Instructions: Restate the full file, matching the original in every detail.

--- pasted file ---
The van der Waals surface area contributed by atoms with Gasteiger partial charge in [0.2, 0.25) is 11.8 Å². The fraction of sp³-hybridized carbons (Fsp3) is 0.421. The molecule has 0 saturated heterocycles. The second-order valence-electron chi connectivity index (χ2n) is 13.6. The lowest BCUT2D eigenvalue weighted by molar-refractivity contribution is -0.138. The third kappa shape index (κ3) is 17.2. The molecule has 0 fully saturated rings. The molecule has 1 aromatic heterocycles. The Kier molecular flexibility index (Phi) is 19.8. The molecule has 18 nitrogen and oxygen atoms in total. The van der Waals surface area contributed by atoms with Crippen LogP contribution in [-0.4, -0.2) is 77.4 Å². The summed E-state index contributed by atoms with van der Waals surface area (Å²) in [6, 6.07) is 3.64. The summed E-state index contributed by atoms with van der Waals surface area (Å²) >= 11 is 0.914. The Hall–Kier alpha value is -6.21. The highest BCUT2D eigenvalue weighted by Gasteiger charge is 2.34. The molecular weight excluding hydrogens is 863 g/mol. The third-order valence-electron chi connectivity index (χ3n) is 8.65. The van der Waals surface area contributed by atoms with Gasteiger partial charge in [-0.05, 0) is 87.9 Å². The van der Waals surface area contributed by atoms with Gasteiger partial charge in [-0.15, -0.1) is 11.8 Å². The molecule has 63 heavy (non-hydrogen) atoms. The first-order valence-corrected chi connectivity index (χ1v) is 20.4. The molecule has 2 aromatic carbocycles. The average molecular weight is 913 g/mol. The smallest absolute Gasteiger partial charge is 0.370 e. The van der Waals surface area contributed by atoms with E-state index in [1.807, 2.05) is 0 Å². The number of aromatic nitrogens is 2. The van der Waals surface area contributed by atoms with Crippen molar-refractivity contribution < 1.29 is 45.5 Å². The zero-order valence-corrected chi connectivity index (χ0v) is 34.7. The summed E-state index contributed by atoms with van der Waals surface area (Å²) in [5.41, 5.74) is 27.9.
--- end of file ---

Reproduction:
The van der Waals surface area contributed by atoms with Gasteiger partial charge in [0.2, 0.25) is 11.8 Å². The fraction of sp³-hybridized carbons (Fsp3) is 0.421. The molecule has 0 saturated heterocycles. The second-order valence-electron chi connectivity index (χ2n) is 13.6. The lowest BCUT2D eigenvalue weighted by molar-refractivity contribution is -0.138. The third kappa shape index (κ3) is 17.2. The molecule has 0 fully saturated rings. The molecule has 1 aromatic heterocycles. The Kier molecular flexibility index (Phi) is 19.8. The molecule has 18 nitrogen and oxygen atoms in total. The van der Waals surface area contributed by atoms with Crippen LogP contribution in [-0.4, -0.2) is 77.4 Å². The summed E-state index contributed by atoms with van der Waals surface area (Å²) in [6, 6.07) is 3.64. The summed E-state index contributed by atoms with van der Waals surface area (Å²) >= 11 is 0.914. The Hall–Kier alpha value is -6.21. The highest BCUT2D eigenvalue weighted by Gasteiger charge is 2.34. The molecular weight excluding hydrogens is 863 g/mol. The third-order valence-electron chi connectivity index (χ3n) is 8.65. The van der Waals surface area contributed by atoms with Gasteiger partial charge in [-0.05, 0) is 87.9 Å². The van der Waals surface area contributed by atoms with Gasteiger partial charge in [-0.15, -0.1) is 11.8 Å². The molecule has 63 heavy (non-hydrogen) atoms. The first-order valence-corrected chi connectivity index (χ1v) is 20.4. The molecule has 2 aromatic carbocycles. The average molecular weight is 913 g/mol. The smallest absolute Gasteiger partial charge is 0.370 e. The van der Waals surface area contributed by atoms with E-state index in [1.807, 2.05) is 0 Å². The number of aromatic nitrogens is 2. The van der Waals surface area contributed by atoms with Crippen molar-refractivity contribution < 1.29 is 45.5 Å². The zero-order valence-corrected chi connectivity index (χ0v) is 34.7. The summed E-state index contributed by atoms with van der Waals surface area (Å²) in [5.41, 5.74) is 27.9.